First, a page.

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Publication numberUS4780290 A
Publication typeGrant
Application numberUS 06/870,718
Publication dateOct 25, 1988
Filing dateJun 4, 1986
Priority dateJun 18, 1985
Fee statusLapsed
Also published asDE3664568D1, EP0205866A1, EP0205866B1
Publication number06870718, 870718, US 4780290 A, US 4780290A, US-A-4780290, US4780290 A, US4780290A
InventorsFriedrich R. Curtius
Original AssigneeCurtius Friedrich R
Export CitationBiBTeX, EndNote, RefMan
External Links: USPTO, USPTO Assignment, Espacenet
Method for purifying flue gas
US 4780290 A
Abstract
A tower type reactor has two treatment stages through which a stream of granular bulk material passes downwardly to cool an upwardly flowing flue gas to the dew point temperature of the gas. In addition, a treatment agent is contacted with the flue gas so that pollutants such as sulfur dioxide are combined with the agent, for example, with an alkali or alkaline earth compound. The second stage of the reactor permits a flow of air to pass over the bulk material to cool the material and obtain waste heat which can be used for other purposes.
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Claims(12)
I claim:
1. A method of purifying flue gas of at least sulfur oxides comprising the steps of
passing a flow of hot flue gas in counter-current to a downwardly flowing stream of a granular pourable cooling medium containing at least one of a reactive alkali compound and a reactive alkali earth compound in a first stage to cool the flue gas to a dew point temperature thereof while bonding the sulfur oxides with the alkali compound at the dew point temperature;
controlling the rate of low of the stream of cooling medium in the first stage in response to the temperature of the cooling medium passing from the first stage to a second stage to regulate the temperature of the flue gas;
thereafter cooling the heated cooling medium in the second stage in heat exchange relation with a flow of air;
expelling the heated flow of air from the second stage for use as combustion air in a furnace; and
re-cycling the cooled cooling medium from the second stage to the first stage while removing the bonded sulfur oxides from the cooling medium.
2. A method as set forth in claim 1 wherein said pourable cooling medium includes a calcium compound capable of reaction with the flue gas.
3. A method as set forth in claim 1 which further comprises the steps of heating a partial flow of the purified gas and re-cycling the heated gas into the flue gas leaving the first stage.
4. A method as set forth in claim 1 which further comprises the step of admitting water into the stream of pourable cooling medium to intensify the dew point conditions of the flue gas in the first stage.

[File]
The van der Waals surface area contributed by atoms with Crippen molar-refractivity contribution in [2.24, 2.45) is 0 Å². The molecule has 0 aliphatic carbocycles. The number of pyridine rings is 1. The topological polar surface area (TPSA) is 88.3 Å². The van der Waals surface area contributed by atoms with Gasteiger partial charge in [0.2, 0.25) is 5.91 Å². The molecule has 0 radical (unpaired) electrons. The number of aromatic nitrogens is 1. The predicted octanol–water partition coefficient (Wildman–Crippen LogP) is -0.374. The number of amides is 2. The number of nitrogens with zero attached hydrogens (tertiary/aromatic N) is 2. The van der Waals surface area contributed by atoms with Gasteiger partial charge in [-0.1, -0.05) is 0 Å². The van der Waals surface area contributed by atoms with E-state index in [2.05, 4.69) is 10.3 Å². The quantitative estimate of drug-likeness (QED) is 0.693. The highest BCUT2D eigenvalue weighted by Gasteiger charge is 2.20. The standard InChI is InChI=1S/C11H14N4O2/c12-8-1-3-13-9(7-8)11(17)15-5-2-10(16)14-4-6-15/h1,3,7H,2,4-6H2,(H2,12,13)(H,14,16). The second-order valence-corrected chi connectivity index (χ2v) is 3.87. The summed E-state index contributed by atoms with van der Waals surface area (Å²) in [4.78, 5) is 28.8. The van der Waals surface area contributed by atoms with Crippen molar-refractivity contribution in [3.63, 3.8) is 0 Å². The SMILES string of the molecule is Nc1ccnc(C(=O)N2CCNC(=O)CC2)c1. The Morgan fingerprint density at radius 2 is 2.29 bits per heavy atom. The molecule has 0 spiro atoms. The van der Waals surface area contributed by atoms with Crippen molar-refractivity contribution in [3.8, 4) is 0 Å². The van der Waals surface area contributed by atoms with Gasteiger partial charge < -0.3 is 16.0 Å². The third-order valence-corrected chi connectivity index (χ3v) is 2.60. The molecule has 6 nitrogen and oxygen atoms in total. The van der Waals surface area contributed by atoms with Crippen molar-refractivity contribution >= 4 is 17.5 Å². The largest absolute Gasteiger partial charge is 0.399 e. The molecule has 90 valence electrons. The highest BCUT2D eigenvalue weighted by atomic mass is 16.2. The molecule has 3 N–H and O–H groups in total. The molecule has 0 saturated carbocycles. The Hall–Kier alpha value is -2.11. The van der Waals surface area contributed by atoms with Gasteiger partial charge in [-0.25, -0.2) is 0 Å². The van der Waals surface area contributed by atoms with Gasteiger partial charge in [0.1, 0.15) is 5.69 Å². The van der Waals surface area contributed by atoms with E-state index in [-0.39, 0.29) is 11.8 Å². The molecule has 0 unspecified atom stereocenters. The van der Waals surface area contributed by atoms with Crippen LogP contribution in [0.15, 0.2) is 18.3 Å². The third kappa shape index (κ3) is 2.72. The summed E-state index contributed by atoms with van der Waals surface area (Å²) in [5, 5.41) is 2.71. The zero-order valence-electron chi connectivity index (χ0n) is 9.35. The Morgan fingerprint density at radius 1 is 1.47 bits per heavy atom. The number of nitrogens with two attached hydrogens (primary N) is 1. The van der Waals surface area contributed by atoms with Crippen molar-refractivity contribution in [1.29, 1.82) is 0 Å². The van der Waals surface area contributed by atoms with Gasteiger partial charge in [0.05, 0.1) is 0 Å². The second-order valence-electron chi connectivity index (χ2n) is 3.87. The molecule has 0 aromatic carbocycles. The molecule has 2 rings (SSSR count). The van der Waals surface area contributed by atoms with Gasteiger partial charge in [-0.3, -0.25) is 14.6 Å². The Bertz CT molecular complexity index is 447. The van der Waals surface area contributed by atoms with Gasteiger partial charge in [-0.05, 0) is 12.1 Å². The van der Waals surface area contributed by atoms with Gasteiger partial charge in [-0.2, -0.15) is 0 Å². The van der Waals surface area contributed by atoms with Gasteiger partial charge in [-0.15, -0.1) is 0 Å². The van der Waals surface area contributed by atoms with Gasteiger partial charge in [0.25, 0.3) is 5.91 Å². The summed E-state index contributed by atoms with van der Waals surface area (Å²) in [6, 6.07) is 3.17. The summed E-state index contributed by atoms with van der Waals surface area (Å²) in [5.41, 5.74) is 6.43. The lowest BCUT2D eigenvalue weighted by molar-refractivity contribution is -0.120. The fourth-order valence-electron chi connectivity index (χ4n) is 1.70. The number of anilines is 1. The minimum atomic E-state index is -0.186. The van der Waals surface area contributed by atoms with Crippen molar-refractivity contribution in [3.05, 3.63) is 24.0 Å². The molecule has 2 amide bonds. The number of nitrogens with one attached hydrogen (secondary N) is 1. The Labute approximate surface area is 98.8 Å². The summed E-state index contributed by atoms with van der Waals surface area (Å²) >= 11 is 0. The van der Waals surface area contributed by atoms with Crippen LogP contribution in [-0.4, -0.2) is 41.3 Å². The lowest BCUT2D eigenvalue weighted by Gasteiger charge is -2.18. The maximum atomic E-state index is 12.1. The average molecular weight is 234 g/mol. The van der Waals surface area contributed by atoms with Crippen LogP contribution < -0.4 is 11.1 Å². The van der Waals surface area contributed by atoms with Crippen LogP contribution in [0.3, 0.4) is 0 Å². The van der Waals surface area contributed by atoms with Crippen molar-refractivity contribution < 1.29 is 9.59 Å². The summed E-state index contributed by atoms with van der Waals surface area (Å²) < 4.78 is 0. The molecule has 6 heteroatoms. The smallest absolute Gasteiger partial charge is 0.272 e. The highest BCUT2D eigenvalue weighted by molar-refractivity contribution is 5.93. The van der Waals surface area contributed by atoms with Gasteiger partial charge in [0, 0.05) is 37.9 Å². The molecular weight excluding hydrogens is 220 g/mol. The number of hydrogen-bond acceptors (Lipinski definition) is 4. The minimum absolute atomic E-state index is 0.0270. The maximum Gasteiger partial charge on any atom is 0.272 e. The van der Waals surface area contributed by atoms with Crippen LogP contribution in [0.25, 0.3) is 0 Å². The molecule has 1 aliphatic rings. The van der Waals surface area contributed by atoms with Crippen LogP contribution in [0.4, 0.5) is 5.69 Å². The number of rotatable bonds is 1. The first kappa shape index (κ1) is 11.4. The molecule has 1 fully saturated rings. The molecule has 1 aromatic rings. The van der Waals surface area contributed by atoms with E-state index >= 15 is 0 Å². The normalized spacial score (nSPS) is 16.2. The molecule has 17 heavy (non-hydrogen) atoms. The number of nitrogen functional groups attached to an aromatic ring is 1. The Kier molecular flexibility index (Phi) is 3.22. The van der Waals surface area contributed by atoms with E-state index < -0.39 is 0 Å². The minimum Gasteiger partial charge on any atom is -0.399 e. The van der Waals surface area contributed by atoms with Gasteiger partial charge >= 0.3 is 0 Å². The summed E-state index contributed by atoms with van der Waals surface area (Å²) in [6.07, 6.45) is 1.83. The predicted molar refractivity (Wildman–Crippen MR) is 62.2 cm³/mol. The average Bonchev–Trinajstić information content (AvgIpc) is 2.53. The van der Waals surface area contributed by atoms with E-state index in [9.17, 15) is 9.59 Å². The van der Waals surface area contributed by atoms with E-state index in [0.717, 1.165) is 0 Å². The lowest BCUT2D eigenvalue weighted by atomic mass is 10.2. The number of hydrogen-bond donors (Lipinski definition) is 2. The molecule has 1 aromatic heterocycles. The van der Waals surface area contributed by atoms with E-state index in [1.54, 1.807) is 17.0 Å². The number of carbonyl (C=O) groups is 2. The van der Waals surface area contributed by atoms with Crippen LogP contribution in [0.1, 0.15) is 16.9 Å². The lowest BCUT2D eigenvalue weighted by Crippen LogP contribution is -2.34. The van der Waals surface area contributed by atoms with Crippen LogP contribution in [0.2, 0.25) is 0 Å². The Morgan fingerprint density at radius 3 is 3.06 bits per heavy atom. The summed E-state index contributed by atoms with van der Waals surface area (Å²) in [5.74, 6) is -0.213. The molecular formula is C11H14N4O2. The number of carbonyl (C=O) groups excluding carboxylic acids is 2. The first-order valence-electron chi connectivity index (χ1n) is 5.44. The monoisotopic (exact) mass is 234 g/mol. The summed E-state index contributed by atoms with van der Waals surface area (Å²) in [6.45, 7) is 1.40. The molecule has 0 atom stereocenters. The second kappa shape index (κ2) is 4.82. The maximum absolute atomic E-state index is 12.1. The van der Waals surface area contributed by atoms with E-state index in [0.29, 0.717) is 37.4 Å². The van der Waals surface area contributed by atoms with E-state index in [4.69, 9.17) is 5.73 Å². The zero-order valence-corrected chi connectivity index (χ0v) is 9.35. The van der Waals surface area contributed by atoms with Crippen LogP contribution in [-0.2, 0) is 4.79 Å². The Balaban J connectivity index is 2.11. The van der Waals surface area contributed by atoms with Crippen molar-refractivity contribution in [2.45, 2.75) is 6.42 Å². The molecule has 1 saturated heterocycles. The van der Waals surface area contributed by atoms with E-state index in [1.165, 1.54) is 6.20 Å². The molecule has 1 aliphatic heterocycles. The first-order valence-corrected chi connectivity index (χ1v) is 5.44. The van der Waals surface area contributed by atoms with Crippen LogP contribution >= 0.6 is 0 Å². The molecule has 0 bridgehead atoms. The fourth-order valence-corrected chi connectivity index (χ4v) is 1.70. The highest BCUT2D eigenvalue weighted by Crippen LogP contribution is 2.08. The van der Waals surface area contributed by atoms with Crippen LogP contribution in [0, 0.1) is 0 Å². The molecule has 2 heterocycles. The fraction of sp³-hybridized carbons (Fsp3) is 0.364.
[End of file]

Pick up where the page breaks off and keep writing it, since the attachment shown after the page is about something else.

5. A method as set forth in claim 1 which further comprises the step of admitting an aqueous solution of at least one of an alkali or alkaline earth compound into the stream of pourable cooling medium to intensify the dew point conditions of the flue gas in the first stage.
6. A method as set forth in claim 1 wherein the flue gas contains nitrogen oxide and which further comprises the step of adding ammonia gas to the flow of flue gas upstream of the first stage to remove nitrogen oxide from the flue gas.
7. A method as set forth in claim 6 which further comprises the steps of directing a partial flow of the heated air in the second stage into the flow of flue gas upstream of the first stage and adding the ammonia gas to the heated air whereby the heated air acts as a carrier for delivery of the ammonia gas into the flue gas.
8. A method as set forth in claim 1 wherein the flue gas contains sulfur dioxide and sulfur trioxide and the pourable medium includes a treatment agent capable of removing sulfur dioxide and sulfur trioxide from the flue gas.
9. A method as set forth in claim 1 wherein the dew point temperature is about 45 C.
10. A method of removing sulfur oxides from a flue gas comprising the steps of
passing a flow of hot flue gas containing sulfur oxides in counter-current to a downwardly flowing stream of a granular pourable cooling medium containing at least one of a reactive alkali compound and a reactive alkali earth compound in a first stage to cool the flue gas to the dew point temperature thereof while bonding the sulfur oxides with the reactive compound;
controlling the rate of flow of the stream of granular cooling medium in response to the temperature of the cooling medium passing from the first stage to a second stage to regulate the temperature of the flue gas;
thereafter cooling the heated cooling medium in the second stage in heat exchange relation with a flow of air; and
removing bonded sulfur oxides from the cooled cooling medium and re-cycling the cooled cooling medium from the second stage to the first stage.
11. A method as set forth in claim 10 wherein the flue gas contains nitrogen oxide and which further comprises the steps of adding ammonia gas to the flow of flue gas upstream of the first stage to remove nitrogen oxide from the flue gas.
12. A method as set forth in claim 10 wherein the pourable medium includes a treatment agent capable of removing sulfur dioxide and sulfur trioxide from the flue gas.
Description

This invention is related to a method and apparatus for purifying flue gas. More particularly, this invention relates to a method and apparatus for the dry purification of flue gas.

As is known, various types of methods have been used for the purification of flue gases from gaseous combustion products, such as sulfur dioxide (SO2) and sulfur trioxide (SO3). Usually, wet methods of purification using flue gas scrubbing have proved successful because of the favorable reaction conditions for pollutant binding in the dew point range. However, this requires reheating of the saturated gases before the gases enter a stack as well as processing of the wet reaction products. Especially in relatively small plants under 100 MW thermal, both of these added steps are relatively expensive and complex. Furthermore, in the flue gas scrubbing, a part of the heat content of the flue gases is consumed for the evaporation of the scrubbing water.